Priory statue fitted with underwear found in Bristol
A busty statue, later fitted with underwear for modesty, has been uncovered at a Bristol church house
The rouge-cheeked woman was one of two statues found during restoration work at St James' Priory, where John Wesley worshipped.
There is speculation the statue's bare bosom was too much for Wesley and had to be covered.
Andrew Ziminski, from the restoration company, said the figure's underwear showed the lengths people went to to preserve modesty.
The priory, founded in 1129 by Robert, First Earl of Gloucester, is Bristol's oldest standing building.
In 2007, the grade one listed building was awarded a £3.2m Heritage Lottery Fund grant to carry out vital repairs to the fabric of the main structure.
It was during the restoration of the church house next door to the priory, that two statues of two women clutching fruit were uncovered.
They were camouflaged with a layer of "nasty modern brown paint", said Mr Ziminiski from Minerva Stone Conservation. He said he had hardly noticed the two figures over the fireplace.
"Paint conservation work revealed them to be a lush pair of rouged, cornucopia-clutching 17th Century over-painted ladies, one of whom was bare chested," he said.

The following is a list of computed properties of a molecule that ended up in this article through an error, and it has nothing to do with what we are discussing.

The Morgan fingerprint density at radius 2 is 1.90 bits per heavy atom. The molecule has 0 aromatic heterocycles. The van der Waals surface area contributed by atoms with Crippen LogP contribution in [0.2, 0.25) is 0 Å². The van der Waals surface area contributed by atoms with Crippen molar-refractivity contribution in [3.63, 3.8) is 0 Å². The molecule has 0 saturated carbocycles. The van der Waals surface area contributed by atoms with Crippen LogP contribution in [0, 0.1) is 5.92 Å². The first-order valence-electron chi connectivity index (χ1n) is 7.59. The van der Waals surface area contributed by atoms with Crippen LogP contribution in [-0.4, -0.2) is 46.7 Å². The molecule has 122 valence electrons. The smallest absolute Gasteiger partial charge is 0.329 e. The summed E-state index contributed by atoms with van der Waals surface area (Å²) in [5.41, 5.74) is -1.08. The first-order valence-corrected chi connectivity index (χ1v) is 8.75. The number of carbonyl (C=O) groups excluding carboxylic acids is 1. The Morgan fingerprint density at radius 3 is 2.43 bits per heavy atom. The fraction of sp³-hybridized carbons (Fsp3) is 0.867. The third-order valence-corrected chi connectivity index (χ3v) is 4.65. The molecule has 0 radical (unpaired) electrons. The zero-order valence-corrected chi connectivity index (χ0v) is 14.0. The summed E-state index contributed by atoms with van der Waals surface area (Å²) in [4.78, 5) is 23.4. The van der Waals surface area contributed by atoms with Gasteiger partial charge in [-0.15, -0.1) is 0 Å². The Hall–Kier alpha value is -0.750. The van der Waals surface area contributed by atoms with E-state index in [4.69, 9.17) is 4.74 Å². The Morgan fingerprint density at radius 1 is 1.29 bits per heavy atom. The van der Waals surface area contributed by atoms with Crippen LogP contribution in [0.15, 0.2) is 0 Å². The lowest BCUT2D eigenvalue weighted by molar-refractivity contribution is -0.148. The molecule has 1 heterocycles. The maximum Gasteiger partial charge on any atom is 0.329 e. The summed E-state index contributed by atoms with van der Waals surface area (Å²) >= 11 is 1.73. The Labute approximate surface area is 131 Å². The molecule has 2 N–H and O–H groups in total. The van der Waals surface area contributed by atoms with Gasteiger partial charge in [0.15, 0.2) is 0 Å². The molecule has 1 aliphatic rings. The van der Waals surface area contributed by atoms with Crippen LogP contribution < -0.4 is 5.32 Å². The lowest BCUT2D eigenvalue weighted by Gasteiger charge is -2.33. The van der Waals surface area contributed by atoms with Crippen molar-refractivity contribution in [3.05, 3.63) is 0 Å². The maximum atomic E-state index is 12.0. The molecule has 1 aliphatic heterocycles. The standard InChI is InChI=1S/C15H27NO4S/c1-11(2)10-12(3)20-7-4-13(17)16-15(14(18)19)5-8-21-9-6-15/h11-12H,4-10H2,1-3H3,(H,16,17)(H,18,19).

Up until 1739, when the founder of Methodism opened the world's first Methodist chapel - the nearby New Room - St James was Wesley's parish church.
It was in the Jacobean splendour of the church house that he and his followers held their prayer meetings.
'Quite a distraction'
"Prayer meetings were and still are held in the room," said Mr Ziminiski.
"The uncovered lady must have proved quite a distraction - not only was her exposed bosom later decorated with a rather low-cut piece of underwear but a specially whittled lead cuirass (piece of armour) was affixed to her.
"And judging by the lead patina, she's had it on for a good period of time.
"So Wesley may have had a hand in covering her up."
The priory is currently home to the St James Priory Project which runs a residential drug rehabilitation centre.
The £4.4m project to repair the building was completed in July, and the centre was officially reopened with a mass carried out by Bishop Declan.